Is Rio de Janeiro a city at war?

By Katy Watson
BBC South America correspondent, Rio de Janeiro

  • Published
Brazilian marines with armoured personnel carriers (APC) stand guard at the Museum of Tomorrow area in the Portuary Zone of Rio de Janeiro, Brazil, on July 29, 2017.Image source, AFP
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Marines have been on patrol at the Museum of Tomorrow in Rio

This time last year, Rio de Janeiro was winding down from the euphoria of the Olympic Games.

Despite the city's violent reputation, much had been done to make Rio live up to its nickname, Marvellous City.

Money was poured into the city's favelas through projects such as Police Pacification (UPP).

This put a police presence in the slum areas to try to wrest control from drug gangs. But the investments have widely been seen as a failure.

Rio is facing challenges on several fronts.

Image source, Getty Images
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Rio is facing a surge in violence which is affecting whole communities

Former Mayor Eduardo Paes is being investigated for allegedly taking millions of dollars in bribes for Olympic Games contracts.

And last year, Rio state declared a state of financial emergency. There are frequent criticisms that there is not even money to pay for the petrol in police patrol cars.

The crisis in Rio is having deadly consequences. A police officer is killed on average every 54 hours in Rio state.

According to the state's security secretariat, nearly 3,500 people were murdered in the first six months of this year, 15% more than last year.

The number of people killed by police in shootouts rose by 45%.

War in Rio

Every day, there are new headlines splashed across the papers reporting the growing violence.

Jornal Extra has even created a pullout war section that its journalists say is needed to be able to cover the stories.

Thousands of soldiers have been deployed on the streets in recent weeks, a show of force perhaps but not everyone is convinced they will make a difference.

"Things are out of control here," says Marcio Jorge, who works in a supermarket on Copacabana.

"We don't even want to leave the house because we don't feel safe. In my neighbourhood yesterday eight vehicles were robbed and now the crossfire can be heard everywhere, not only in the favelas. Insecurity is everywhere."

Mapping the violence

Amid the violence, Dennis Coli and three of his friends came up with a bright idea. They developed an app called OTT (Onde Tem Tiroteio, or Where There Are Shootouts). It informs people about violence in the city.

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Dennis Coli (left), Henrique Coelho Caamano and two other friends have developed an app alerting users to shoot-outs

OTT has reliable sources in favelas and across the city. When they hear of a shootout or a police operation, they ask their contacts to confirm it, all within two minutes, so they can alert their followers on their app, or on Facebook, Twitter and Instagram.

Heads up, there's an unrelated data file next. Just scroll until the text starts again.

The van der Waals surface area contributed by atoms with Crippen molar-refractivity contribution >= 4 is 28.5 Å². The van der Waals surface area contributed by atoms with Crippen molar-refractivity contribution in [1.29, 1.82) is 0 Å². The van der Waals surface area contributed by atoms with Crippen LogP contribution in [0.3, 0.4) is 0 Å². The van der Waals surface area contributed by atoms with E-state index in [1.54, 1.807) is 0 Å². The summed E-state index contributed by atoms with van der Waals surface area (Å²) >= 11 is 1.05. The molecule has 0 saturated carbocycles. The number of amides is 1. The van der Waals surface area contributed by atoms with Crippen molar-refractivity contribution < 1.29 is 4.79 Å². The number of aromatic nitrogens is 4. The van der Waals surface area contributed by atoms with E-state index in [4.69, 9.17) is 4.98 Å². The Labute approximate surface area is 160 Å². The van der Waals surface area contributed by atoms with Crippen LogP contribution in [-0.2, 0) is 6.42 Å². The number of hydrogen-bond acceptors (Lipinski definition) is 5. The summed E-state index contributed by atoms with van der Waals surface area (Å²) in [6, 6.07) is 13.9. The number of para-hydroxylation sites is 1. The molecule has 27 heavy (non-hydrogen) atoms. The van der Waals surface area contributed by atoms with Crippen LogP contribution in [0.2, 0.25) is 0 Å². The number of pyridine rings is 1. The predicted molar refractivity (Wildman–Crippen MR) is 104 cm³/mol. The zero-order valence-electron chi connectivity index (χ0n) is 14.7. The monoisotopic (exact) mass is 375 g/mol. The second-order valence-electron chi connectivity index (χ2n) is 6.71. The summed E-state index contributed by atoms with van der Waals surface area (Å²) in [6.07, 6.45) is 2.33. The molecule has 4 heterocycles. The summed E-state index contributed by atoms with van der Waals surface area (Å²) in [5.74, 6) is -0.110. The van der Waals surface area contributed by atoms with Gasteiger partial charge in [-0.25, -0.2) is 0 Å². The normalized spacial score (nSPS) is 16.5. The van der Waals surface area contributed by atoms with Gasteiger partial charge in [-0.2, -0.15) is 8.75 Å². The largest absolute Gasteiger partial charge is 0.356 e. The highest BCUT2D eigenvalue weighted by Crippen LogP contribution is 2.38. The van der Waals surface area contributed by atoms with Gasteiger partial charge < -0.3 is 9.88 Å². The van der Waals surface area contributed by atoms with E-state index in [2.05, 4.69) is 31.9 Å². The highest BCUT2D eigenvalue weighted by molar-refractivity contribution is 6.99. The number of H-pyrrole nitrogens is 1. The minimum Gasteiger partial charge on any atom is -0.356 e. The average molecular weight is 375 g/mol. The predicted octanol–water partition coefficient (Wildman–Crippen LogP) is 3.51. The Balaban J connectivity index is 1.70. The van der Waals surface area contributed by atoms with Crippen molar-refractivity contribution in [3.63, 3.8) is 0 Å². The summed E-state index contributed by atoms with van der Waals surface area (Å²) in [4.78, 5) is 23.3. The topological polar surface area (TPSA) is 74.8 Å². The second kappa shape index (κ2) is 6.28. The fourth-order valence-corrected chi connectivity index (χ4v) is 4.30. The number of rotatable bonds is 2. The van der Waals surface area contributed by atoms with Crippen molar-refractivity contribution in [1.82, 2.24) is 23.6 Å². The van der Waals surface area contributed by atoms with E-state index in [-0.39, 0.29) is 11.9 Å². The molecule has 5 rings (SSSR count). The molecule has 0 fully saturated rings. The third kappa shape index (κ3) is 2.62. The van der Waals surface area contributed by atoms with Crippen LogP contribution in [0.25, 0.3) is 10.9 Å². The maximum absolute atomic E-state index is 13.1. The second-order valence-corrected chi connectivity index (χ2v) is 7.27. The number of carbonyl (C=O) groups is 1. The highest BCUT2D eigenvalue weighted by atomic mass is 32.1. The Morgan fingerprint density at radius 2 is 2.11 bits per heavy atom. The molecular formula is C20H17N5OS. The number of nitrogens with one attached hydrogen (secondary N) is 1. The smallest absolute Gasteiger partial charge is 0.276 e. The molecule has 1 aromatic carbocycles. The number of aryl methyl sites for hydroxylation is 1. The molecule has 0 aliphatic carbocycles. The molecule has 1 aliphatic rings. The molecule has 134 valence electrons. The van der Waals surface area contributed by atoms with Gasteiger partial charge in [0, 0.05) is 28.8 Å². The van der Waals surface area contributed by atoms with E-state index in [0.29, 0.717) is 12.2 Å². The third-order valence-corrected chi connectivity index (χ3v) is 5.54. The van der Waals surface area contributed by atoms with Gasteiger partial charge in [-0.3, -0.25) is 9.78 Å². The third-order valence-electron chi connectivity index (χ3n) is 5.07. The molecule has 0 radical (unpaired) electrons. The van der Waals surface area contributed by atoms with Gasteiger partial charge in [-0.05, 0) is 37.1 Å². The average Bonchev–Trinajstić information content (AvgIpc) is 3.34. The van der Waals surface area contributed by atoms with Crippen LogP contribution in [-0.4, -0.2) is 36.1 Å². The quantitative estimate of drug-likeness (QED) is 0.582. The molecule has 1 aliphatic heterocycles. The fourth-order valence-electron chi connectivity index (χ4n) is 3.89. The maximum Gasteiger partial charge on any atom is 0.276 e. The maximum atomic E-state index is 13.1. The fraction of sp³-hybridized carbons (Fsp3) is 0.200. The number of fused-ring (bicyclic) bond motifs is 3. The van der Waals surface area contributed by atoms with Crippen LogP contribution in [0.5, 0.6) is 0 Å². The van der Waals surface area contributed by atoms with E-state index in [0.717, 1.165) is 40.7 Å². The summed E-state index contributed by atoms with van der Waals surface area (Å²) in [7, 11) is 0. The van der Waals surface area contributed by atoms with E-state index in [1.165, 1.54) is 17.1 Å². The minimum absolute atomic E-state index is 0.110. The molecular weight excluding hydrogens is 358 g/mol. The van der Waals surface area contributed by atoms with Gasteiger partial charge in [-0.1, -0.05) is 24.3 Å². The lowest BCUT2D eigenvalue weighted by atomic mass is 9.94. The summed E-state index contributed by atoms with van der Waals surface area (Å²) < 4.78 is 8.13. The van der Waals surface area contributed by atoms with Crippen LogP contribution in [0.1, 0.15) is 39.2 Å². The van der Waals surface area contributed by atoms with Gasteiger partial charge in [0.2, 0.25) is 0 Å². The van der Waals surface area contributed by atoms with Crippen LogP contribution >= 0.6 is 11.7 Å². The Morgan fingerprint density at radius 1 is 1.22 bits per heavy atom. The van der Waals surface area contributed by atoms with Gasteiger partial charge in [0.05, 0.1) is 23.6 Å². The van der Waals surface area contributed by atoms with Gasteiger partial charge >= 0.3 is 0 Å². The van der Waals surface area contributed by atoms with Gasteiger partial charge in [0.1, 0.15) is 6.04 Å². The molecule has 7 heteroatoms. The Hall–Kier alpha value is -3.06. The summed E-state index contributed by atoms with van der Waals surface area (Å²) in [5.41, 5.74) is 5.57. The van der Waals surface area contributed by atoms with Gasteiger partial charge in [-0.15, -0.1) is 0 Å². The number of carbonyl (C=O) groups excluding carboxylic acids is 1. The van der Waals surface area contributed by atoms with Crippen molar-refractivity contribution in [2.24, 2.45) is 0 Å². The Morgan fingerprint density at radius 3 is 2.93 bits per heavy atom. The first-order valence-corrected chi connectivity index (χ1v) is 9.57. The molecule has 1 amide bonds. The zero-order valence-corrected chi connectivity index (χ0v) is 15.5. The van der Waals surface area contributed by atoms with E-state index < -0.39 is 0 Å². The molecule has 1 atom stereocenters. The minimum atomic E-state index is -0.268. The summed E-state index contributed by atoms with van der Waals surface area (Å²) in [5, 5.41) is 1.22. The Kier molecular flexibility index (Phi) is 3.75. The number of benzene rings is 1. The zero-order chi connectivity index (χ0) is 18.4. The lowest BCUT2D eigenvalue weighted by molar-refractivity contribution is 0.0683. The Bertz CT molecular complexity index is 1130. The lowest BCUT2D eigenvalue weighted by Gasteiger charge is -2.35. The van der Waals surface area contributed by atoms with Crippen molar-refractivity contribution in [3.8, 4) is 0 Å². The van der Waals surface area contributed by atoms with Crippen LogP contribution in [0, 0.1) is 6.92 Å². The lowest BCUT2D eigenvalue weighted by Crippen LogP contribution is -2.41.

"We had to do something because the government wasn't doing anything," Mr Coli says.

"Nobody knows how many shootings are happening, how many robberies are happening and we are showing this. We're exposing the violence in Rio at this point in time."

Cecilia Oliveira, with the help of Amnesty International, works on another app called Fogo Cruzado (Crossfire).

She is so overworked, she is having to hire more people to cover all the shootings in the city. And she does not think it will get any better any time soon.

"It's a hard situation and to add to this, there is a new gang that used to work in Sao Paulo coming to Rio - we have a lot of guns on the streets," she says.

She thinks Rio's financial problems are exacerbating things: "How do you resolve this situation if you are not paying the police? It's hard to think of a solution in this scenario."

Wrong police focus

But one former police commander, Ibis Pereira, says Rio's problem lies in bad government policies towards tackling violence.

Image source, AFP
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Soldiers have been drafted in to help crack down on crime in some of Rio's most violent areas

"When a Brazilian dies every nine minutes, when 10% of the homicides in the world happen here, there is something deeply wrong," he says.

"Despite being one of the largest economies in the world, there is a brutal inequality. Historically, we've tried to solve the problem of violence - especially in the poorest areas - exclusively with police."

Not enough has been done to make the poorer parts of the city safer places to live in, he says.

It is a feeling echoed by many. Innocent families get caught up in this violence in unimaginable ways.

Image source, Reuters
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Parents have been keeping their children at home in areas of high risk

Brazilian daily O Globo reported that last Friday morning nearly 20,000 students were unable to go to school because schools and crèches were closed in areas of high risk.

But the story that shocked everybody in Rio was that of Claudineia dos Santos Melo and her baby Arthur.

She was days away from giving birth in June when she was hit in the stomach. The bullet also hit her baby.

Little Arthur was delivered by emergency Caesarean and remained in critical condition.

But earlier this month, he died.

Claudineia and her partner Klebson da Silva held a funeral for him when they should have been enjoying the first weeks of parenthood.

Arthur was the youngest victim of Rio's violence.